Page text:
Save Search

Note: Where available, the PDF/Word icon below is provided to view the complete and fully formatted document
 Download Current HansardDownload Current Hansard    View Or Save XMLView/Save XML

Previous Fragment    Next Fragment
Wednesday, 4 February 2009
Page: 408


Mrs MIRABELLA (3:12 AM) —Like so many before me, I rise to speak against the Appropriation (Nation Building and Jobs) Bill (No. 1) 2008-2009 and cognate bills. These are the bills comprising the so-called Nation Building and Jobs Plan—a very Orwellian phrase. This is the government’s fourth attempt in less than six months to stimulate the economy. No doubt the Prime Minister, Kevin Rudd, has received some dreadful news from the Treasury, and what has he done? He has panicked. But panic will not save the economy. Throwing the kitchen sink at the problem—a phrase that has been used by some commentators—will not save jobs. The problem is the Prime Minister does not understand the fundamentals of the Australian economy, and the Australian public, quite rightly, suspect that he is making a lot of it up as he goes along—just like the silly made-up words and phrases in his essay. But what a misnomer—the ‘jobs plan’. In all of this $42 billion package there is no plan for jobs. The Prime Minister has not even claimed that any of this unprecedented spending will create a single job, but now we have this terminology that it is supposed to ‘support’ up to 90,000 jobs in this and the next financial year. The government has dispensed with creating jobs and now we are merely ‘supporting’ them, whatever that means.

We do debate these bills in interesting times. This debate of historic proportions is undertaken against the backdrop of the Prime Minister having spent most of his summer break penning a pompous, rhetorical treatise on financial markets and the economy. The treatise is meaningless gibberish and is really just a fancy, convoluted justification for the political recasting of Kevin Rudd—the neo-Kevin.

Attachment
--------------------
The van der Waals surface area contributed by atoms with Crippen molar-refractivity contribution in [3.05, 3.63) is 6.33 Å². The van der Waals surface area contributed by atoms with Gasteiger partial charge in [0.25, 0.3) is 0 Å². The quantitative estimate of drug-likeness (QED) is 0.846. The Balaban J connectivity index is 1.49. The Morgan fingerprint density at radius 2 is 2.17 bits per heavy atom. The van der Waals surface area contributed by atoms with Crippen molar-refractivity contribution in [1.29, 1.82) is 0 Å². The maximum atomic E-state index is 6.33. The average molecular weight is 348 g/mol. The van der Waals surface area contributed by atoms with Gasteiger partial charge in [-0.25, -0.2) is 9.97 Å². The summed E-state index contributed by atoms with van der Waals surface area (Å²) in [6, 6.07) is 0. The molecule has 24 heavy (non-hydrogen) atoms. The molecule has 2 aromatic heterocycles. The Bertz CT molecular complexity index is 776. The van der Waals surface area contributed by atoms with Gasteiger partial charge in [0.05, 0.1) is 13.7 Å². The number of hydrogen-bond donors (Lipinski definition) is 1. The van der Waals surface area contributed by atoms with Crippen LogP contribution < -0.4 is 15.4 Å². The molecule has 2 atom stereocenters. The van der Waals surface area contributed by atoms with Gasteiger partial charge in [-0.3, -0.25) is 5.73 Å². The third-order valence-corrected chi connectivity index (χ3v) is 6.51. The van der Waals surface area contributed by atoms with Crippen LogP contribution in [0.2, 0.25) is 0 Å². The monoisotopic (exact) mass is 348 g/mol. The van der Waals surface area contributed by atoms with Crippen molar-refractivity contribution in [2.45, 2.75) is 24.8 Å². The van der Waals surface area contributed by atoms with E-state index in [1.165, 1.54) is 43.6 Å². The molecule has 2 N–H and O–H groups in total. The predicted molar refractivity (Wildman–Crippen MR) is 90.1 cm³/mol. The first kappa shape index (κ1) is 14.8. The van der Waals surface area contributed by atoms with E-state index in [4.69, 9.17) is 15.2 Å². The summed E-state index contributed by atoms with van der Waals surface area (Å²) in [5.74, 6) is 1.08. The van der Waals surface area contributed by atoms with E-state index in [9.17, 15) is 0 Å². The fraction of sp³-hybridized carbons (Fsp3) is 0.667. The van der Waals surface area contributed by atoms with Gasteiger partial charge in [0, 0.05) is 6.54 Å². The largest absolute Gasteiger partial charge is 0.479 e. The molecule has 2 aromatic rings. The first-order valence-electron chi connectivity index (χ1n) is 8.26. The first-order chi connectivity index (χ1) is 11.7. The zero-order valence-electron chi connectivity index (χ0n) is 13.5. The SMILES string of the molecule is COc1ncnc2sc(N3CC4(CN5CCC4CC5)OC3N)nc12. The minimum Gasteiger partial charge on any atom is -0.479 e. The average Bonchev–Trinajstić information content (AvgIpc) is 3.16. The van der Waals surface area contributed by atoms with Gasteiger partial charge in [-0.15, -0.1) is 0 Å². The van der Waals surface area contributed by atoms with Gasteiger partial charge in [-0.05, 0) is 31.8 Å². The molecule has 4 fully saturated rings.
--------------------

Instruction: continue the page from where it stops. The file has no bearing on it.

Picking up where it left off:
He would have us believe that he is no longer an economic conservative because over the Christmas break he bathed in the pure waters of socialism and was reborn as a neo-social democrat. Whilst we may not really know who the real Kevin Rudd is, what we do know is that by the time his Prime Ministership has expired, he will have had more reincarnations than that very popular fictional character, Dr Who. It is usual for political leaders to wait until they have left office to write their version of history and the justification for the policies they have implemented. But our incumbent Prime Minister feels he has to do it as he goes along. If you look at it, it does smack somewhat of insecurity and uncertainty in the Prime Minister. This is not a good mix in a leader in times of crisis.